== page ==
Josh: Yeah, the connection between a particular song and one’s reality, it’s creates that bond. So I really think that’s really one of the focuses in our sound, is finding those kind of moments.
Nathan: And “Voices” is one of them.
It’s great too, because it’s got that really singalong quality, so if you’re having a bad mood and you want to sing something to get that stanky energy out, it works really well.
Nathan: Awesome. Yeah. I love a good hook.
Josh: And that guitar solo. Wham!
Josh: I mean, that thing… it’s got to be the best guitar solo of the year.
Nathan: It was probably the most pressure of the entire thing, was how that guitar solo was written. It was like, it has to be the best because it’s the longest solo we’ve ever done.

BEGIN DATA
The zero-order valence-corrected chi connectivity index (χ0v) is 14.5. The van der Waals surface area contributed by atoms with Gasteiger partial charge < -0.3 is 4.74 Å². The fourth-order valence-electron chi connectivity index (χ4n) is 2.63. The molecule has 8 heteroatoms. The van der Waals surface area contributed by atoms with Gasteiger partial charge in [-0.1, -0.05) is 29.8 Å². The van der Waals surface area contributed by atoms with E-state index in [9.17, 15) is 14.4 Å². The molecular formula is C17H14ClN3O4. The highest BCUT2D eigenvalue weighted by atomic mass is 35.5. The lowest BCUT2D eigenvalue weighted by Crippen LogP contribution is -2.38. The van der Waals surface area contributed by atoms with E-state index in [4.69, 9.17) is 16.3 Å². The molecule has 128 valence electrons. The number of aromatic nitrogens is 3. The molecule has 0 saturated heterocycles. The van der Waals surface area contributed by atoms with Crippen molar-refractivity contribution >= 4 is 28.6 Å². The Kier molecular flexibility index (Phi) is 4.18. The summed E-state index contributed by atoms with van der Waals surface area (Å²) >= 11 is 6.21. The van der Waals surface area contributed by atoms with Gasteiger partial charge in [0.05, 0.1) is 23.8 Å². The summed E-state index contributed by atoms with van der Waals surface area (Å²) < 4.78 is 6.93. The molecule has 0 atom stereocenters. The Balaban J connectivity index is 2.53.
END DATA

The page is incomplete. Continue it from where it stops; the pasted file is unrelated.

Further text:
Josh: Guitar solos like that don’t end up on radio anymore. So we had to fight to keep it in the final mix.
Nathan: Yeah, the label was like, “maybe we don’t need a guitar solo like that.” We were like, “pretty sure we do.”
Josh: “Maybe we don’t need a label.” [laughter]
It wouldn’t be the same without it for sure, but sometimes you got to put your foot down with the label, definitely. That actually answered my next question, which was about the solo, so the next track I wanted to ask about was “Mama,” because it’s so short, so sweet, almost like an interlude. So how did that song come to be?